What Is Retinol And How Will It Benefit My Skin?

Retinol is another name people hear in a skincare product and steer clear of. 

Retinol is another name people hear in a skincare product and steer clear of. Many people don’t know much about it and the name does sound pretty daunting! But what really is retinol and how will it benefit my skin?
What is retinol?
Retinol along with other retinoids, such as retinoic acid and retinyl palmitate, is a derivative of vitamin A, which is one of the body's key nutrients for boosting cell turnover. It's added to topical skincare products to promote skin renewal, brighten skin tone, reduce acne, and boost collagen production. It also functions as an antioxidant to help address free radical damage, which leads to visible signs
of ageing.
When should I start using it?
Thirty has long been the year for introducing retinol into your skin care routine, but motivated by early signs of ageing, such as sunspots or crow’s feet, or simply eager to get a head start and utilise the latest technologies, many women are starting before then and under the careful watch of their dermatologist. Your mid-twenties are a great time to start using retinol - a preventative approach to ageing.

How can I introduce it into my skincare regime?
If you are thinking of introducing retinol into your routine, integrate it slowly and gently. Retinol can be very irritating if used too frequently or if the formulation is too strong for your skin. Always start with a pea-sized amount of a low percentage over-the-counter formula (0.01% to 0.03%), and use it twice a week. Slowly increasing the usage to give the skin a chance to acclimate. It releases the active ingredient over time and therefore may cause less irritation. Over time you can increase the percentage of retinol in the product you are using.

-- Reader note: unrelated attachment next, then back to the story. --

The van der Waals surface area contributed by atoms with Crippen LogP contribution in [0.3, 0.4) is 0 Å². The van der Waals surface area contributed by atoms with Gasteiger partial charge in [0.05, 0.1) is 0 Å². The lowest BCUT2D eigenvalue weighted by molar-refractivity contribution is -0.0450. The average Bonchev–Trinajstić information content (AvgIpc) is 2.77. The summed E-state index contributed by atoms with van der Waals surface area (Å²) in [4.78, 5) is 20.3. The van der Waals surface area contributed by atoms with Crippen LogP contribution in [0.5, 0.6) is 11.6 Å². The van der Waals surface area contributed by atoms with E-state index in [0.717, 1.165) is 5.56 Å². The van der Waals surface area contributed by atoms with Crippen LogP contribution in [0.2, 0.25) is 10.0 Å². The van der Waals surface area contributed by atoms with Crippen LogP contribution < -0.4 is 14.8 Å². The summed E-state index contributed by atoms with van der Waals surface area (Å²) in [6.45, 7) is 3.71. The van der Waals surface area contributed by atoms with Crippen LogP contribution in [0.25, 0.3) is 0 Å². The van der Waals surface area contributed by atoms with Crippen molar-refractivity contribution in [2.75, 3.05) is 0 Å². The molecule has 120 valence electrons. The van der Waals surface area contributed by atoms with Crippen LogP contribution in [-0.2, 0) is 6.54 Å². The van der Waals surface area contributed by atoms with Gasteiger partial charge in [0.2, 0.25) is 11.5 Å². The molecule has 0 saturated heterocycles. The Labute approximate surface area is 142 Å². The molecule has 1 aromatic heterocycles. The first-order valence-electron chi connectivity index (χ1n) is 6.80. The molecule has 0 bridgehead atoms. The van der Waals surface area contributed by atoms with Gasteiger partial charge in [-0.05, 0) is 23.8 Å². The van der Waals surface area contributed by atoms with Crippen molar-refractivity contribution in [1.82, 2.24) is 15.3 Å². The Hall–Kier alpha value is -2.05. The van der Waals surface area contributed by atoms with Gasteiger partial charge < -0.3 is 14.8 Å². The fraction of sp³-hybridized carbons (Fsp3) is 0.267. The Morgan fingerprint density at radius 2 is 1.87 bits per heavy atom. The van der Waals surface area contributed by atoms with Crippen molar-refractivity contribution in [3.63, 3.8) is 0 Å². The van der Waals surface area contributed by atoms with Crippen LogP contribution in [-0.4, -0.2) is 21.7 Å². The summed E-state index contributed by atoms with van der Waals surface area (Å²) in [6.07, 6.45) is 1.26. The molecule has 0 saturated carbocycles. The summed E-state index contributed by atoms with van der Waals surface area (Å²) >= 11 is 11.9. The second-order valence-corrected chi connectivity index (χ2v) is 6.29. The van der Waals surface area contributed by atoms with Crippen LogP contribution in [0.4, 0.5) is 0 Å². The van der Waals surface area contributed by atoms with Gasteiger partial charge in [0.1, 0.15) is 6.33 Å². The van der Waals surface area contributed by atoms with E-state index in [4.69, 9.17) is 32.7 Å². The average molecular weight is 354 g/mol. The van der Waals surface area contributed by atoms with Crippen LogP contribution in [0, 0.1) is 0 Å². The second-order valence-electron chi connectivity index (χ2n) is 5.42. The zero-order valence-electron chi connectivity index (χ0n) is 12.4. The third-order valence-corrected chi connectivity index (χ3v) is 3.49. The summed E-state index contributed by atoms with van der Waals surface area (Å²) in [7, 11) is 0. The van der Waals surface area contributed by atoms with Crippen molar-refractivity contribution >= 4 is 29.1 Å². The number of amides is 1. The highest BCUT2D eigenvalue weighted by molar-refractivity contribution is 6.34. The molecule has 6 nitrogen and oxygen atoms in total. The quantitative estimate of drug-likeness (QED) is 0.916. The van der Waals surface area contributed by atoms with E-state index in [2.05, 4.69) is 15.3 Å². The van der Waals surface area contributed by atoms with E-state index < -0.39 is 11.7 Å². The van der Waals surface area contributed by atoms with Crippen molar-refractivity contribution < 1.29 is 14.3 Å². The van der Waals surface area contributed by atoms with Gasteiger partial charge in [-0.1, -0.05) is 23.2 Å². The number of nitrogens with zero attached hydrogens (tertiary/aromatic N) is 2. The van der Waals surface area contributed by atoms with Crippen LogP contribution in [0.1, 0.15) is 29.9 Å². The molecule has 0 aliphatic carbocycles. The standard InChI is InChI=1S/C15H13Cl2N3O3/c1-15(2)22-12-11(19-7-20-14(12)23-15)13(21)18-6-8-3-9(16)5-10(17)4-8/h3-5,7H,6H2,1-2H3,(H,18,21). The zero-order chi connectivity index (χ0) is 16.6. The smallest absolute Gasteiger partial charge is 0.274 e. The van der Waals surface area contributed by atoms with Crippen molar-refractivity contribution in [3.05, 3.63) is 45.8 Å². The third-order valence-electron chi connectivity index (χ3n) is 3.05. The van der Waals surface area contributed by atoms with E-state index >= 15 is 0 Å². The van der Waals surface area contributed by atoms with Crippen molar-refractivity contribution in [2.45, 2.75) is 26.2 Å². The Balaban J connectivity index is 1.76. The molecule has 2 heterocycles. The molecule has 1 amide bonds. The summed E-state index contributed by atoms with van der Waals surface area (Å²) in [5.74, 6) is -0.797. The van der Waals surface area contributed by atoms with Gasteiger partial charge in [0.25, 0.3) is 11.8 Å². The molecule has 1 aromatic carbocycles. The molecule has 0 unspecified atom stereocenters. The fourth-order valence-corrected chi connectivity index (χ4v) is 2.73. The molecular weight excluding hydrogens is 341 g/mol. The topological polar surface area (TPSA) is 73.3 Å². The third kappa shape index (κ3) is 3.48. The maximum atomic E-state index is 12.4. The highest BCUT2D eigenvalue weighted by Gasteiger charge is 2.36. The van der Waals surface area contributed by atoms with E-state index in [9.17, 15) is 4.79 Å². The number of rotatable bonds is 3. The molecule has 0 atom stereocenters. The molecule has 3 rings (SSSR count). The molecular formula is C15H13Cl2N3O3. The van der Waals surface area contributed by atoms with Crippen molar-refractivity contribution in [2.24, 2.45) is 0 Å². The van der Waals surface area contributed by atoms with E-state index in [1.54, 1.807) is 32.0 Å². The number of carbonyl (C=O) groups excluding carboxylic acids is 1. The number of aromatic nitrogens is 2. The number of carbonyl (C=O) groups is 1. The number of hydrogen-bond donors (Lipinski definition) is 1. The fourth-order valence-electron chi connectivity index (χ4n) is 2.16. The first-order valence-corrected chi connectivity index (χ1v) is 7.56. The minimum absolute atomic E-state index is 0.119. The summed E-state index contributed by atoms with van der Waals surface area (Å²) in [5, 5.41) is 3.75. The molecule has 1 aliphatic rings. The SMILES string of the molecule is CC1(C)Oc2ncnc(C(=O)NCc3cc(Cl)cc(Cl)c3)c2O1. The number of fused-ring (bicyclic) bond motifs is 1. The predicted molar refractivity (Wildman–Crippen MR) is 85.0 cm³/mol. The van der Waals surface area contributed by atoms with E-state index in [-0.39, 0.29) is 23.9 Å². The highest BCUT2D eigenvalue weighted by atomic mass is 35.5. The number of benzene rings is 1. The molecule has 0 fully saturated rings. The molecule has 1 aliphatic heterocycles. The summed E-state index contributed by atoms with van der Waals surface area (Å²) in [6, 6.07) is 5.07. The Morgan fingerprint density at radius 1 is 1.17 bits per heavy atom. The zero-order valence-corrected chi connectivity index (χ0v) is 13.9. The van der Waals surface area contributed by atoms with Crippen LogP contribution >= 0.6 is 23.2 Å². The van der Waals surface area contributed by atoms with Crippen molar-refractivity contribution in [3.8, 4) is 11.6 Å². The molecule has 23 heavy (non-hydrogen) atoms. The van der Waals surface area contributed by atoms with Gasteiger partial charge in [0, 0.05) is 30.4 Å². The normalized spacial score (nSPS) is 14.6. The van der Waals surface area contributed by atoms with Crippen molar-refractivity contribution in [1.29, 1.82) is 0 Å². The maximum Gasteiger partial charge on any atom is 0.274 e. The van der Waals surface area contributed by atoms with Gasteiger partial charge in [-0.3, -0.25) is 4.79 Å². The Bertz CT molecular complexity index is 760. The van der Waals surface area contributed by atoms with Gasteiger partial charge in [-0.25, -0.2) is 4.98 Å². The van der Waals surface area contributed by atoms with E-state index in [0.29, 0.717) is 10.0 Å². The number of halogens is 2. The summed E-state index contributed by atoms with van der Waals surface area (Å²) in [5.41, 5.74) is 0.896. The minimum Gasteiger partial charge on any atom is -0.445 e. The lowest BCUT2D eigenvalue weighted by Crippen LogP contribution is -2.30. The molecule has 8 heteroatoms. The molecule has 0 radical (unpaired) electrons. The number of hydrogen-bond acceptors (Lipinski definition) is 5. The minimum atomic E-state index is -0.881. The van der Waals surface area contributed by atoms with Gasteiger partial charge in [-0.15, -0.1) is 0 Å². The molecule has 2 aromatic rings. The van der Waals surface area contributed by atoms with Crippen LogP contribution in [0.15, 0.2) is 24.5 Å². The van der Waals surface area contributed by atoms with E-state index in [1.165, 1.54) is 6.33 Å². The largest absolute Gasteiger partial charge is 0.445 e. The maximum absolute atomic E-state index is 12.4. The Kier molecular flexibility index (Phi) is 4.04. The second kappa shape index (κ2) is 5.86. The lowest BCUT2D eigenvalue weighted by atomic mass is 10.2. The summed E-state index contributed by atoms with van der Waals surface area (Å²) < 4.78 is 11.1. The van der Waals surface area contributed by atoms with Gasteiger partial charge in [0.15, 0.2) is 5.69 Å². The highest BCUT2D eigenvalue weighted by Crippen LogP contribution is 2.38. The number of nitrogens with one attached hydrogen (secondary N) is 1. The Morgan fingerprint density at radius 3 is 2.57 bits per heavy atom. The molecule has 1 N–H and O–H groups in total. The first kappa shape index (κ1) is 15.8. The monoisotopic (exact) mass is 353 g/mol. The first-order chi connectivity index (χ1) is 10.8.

Are there any side effects?
Everyone's skin reacts differently to retinol. Some people experience temporary redness, flakiness, peeling and sensitivity because their skin lacks enough "retinoid receptors." Retinoid receptors are proteins naturally found in the skin. They act like shuttles that carry and release retinoids (Vitamin A derivatives) into skin cells, triggering collagen production. Retinol, the strongest form of retinoid available without a prescription, is converted by skin enzymes into the even stronger form of Retinoic Acid, which is what causes the irritation.

Use it only at night and wear SPF every day
Retinol makes your skin more sensitive to UV rays and sunlight decreases the efficacy of the product. Therefore you should only use retinoids at night and be diligent about applying a daily broad-spectrum SPF 30 or higher during the day. Retinol should not be used when you are on holidays or spending any amount of time in direct sunlight.
Don't stop at your face
When applying a retinol product, don't neglect your neck or décolletage, which are areas notorious for showing the signs of ageing, yet often neglected. If those zones seem too sensitive for your current formula, add some moisturiser before smoothing it on, or pick up a separate retinoid made specifically for that area.

Laura Doyle, Mum of 4. Kyle 9, Noa Belle 4, Briar 2 and Milla 12 months. Breastfeeder, co-sleeper, coffee drinker. Staying positive and inspired by the chaos of it all. Follow her on Instagram.


Laura Doyle

Mum of four, Gentle parent living on coffee and trying always to stay positive and motivate in the midst of the madness.

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